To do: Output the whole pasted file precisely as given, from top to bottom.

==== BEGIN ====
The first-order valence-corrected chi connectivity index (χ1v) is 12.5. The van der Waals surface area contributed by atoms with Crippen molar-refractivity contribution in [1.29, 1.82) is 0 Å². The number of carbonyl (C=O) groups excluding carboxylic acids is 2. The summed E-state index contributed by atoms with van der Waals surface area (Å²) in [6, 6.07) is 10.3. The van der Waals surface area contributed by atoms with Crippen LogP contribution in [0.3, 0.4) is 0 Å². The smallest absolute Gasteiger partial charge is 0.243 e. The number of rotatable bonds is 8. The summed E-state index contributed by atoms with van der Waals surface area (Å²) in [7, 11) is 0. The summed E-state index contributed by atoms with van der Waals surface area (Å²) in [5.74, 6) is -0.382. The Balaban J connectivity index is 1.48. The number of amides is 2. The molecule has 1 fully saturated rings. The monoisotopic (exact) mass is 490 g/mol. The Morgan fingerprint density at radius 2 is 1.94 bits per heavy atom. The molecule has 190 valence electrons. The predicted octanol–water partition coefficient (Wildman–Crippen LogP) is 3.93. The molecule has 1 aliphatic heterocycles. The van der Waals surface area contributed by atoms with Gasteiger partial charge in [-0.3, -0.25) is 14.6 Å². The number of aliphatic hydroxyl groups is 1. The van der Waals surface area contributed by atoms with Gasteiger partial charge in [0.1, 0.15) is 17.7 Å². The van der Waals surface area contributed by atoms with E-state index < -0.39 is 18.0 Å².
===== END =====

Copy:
The first-order valence-corrected chi connectivity index (χ1v) is 12.5. The van der Waals surface area contributed by atoms with Crippen molar-refractivity contribution in [1.29, 1.82) is 0 Å². The number of carbonyl (C=O) groups excluding carboxylic acids is 2. The summed E-state index contributed by atoms with van der Waals surface area (Å²) in [6, 6.07) is 10.3. The van der Waals surface area contributed by atoms with Crippen LogP contribution in [0.3, 0.4) is 0 Å². The smallest absolute Gasteiger partial charge is 0.243 e. The number of rotatable bonds is 8. The summed E-state index contributed by atoms with van der Waals surface area (Å²) in [7, 11) is 0. The summed E-state index contributed by atoms with van der Waals surface area (Å²) in [5.74, 6) is -0.382. The Balaban J connectivity index is 1.48. The number of amides is 2. The molecule has 1 fully saturated rings. The monoisotopic (exact) mass is 490 g/mol. The Morgan fingerprint density at radius 2 is 1.94 bits per heavy atom. The molecule has 190 valence electrons. The predicted octanol–water partition coefficient (Wildman–Crippen LogP) is 3.93. The molecule has 1 aliphatic heterocycles. The van der Waals surface area contributed by atoms with Gasteiger partial charge in [-0.3, -0.25) is 14.6 Å². The number of aliphatic hydroxyl groups is 1. The van der Waals surface area contributed by atoms with Gasteiger partial charge in [0.1, 0.15) is 17.7 Å². The van der Waals surface area contributed by atoms with E-state index < -0.39 is 18.0 Å².